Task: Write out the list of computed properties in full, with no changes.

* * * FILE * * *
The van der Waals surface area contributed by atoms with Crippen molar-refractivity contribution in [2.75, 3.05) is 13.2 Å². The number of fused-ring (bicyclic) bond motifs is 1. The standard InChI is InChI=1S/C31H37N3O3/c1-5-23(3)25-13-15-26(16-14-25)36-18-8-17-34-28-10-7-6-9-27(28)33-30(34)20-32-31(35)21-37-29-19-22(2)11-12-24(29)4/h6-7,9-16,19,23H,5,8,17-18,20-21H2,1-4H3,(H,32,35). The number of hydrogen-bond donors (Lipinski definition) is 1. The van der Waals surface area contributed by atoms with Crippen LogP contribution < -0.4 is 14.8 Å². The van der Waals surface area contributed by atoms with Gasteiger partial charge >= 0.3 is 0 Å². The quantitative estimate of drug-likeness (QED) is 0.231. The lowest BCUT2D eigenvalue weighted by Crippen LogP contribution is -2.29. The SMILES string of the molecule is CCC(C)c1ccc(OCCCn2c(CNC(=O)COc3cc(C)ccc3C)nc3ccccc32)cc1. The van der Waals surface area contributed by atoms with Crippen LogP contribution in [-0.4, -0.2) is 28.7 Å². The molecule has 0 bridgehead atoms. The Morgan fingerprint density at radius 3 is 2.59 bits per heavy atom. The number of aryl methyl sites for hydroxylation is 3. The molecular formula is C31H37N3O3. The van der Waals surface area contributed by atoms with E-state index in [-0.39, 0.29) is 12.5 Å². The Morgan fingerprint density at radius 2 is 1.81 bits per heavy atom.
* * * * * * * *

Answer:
The van der Waals surface area contributed by atoms with Crippen molar-refractivity contribution in [2.75, 3.05) is 13.2 Å². The number of fused-ring (bicyclic) bond motifs is 1. The standard InChI is InChI=1S/C31H37N3O3/c1-5-23(3)25-13-15-26(16-14-25)36-18-8-17-34-28-10-7-6-9-27(28)33-30(34)20-32-31(35)21-37-29-19-22(2)11-12-24(29)4/h6-7,9-16,19,23H,5,8,17-18,20-21H2,1-4H3,(H,32,35). The number of hydrogen-bond donors (Lipinski definition) is 1. The van der Waals surface area contributed by atoms with Crippen LogP contribution < -0.4 is 14.8 Å². The van der Waals surface area contributed by atoms with Gasteiger partial charge >= 0.3 is 0 Å². The quantitative estimate of drug-likeness (QED) is 0.231. The lowest BCUT2D eigenvalue weighted by Crippen LogP contribution is -2.29. The SMILES string of the molecule is CCC(C)c1ccc(OCCCn2c(CNC(=O)COc3cc(C)ccc3C)nc3ccccc32)cc1. The van der Waals surface area contributed by atoms with Crippen LogP contribution in [-0.4, -0.2) is 28.7 Å². The molecule has 0 bridgehead atoms. The Morgan fingerprint density at radius 3 is 2.59 bits per heavy atom. The number of aryl methyl sites for hydroxylation is 3. The molecular formula is C31H37N3O3. The van der Waals surface area contributed by atoms with E-state index in [-0.39, 0.29) is 12.5 Å². The Morgan fingerprint density at radius 2 is 1.81 bits per heavy atom.